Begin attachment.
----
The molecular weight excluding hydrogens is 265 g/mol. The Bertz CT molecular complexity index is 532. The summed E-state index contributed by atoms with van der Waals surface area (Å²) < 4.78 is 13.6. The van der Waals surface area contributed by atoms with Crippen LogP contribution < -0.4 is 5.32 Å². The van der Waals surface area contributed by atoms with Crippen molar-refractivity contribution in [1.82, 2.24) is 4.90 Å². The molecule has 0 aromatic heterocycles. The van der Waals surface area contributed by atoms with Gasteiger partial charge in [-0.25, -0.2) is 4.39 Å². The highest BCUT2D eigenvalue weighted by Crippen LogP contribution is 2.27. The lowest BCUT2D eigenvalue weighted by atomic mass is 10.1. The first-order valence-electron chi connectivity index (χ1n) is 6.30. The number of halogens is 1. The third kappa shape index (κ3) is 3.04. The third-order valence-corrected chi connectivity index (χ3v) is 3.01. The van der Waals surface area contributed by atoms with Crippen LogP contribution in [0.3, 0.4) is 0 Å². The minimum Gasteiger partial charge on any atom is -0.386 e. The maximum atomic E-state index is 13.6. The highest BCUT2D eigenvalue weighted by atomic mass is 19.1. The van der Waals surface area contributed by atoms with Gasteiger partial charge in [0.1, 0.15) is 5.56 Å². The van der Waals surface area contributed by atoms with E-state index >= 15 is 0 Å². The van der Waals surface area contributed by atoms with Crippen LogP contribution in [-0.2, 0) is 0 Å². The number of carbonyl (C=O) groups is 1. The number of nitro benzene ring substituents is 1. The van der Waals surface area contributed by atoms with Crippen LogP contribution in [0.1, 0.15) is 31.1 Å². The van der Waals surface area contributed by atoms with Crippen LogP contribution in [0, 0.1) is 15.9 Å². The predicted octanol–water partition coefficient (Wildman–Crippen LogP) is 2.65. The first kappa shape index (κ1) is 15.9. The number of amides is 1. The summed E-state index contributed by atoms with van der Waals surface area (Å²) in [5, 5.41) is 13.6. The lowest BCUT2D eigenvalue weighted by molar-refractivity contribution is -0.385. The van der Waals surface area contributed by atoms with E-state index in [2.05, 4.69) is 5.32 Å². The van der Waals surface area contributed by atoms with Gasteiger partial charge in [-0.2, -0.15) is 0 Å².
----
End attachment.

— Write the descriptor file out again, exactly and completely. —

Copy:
The molecular weight excluding hydrogens is 265 g/mol. The Bertz CT molecular complexity index is 532. The summed E-state index contributed by atoms with van der Waals surface area (Å²) < 4.78 is 13.6. The van der Waals surface area contributed by atoms with Crippen LogP contribution < -0.4 is 5.32 Å². The van der Waals surface area contributed by atoms with Crippen molar-refractivity contribution in [1.82, 2.24) is 4.90 Å². The molecule has 0 aromatic heterocycles. The van der Waals surface area contributed by atoms with Gasteiger partial charge in [-0.25, -0.2) is 4.39 Å². The highest BCUT2D eigenvalue weighted by Crippen LogP contribution is 2.27. The lowest BCUT2D eigenvalue weighted by atomic mass is 10.1. The first-order valence-electron chi connectivity index (χ1n) is 6.30. The number of halogens is 1. The third kappa shape index (κ3) is 3.04. The third-order valence-corrected chi connectivity index (χ3v) is 3.01. The van der Waals surface area contributed by atoms with Crippen LogP contribution in [0.3, 0.4) is 0 Å². The minimum Gasteiger partial charge on any atom is -0.386 e. The maximum atomic E-state index is 13.6. The highest BCUT2D eigenvalue weighted by atomic mass is 19.1. The van der Waals surface area contributed by atoms with Gasteiger partial charge in [0.1, 0.15) is 5.56 Å². The van der Waals surface area contributed by atoms with E-state index >= 15 is 0 Å². The van der Waals surface area contributed by atoms with Crippen LogP contribution in [-0.2, 0) is 0 Å². The number of carbonyl (C=O) groups is 1. The number of nitro benzene ring substituents is 1. The van der Waals surface area contributed by atoms with Crippen LogP contribution in [0.1, 0.15) is 31.1 Å². The van der Waals surface area contributed by atoms with Crippen LogP contribution in [0, 0.1) is 15.9 Å². The predicted octanol–water partition coefficient (Wildman–Crippen LogP) is 2.65. The first kappa shape index (κ1) is 15.9. The number of amides is 1. The summed E-state index contributed by atoms with van der Waals surface area (Å²) in [5, 5.41) is 13.6. The lowest BCUT2D eigenvalue weighted by molar-refractivity contribution is -0.385. The van der Waals surface area contributed by atoms with E-state index in [2.05, 4.69) is 5.32 Å². The van der Waals surface area contributed by atoms with Gasteiger partial charge in [-0.2, -0.15) is 0 Å².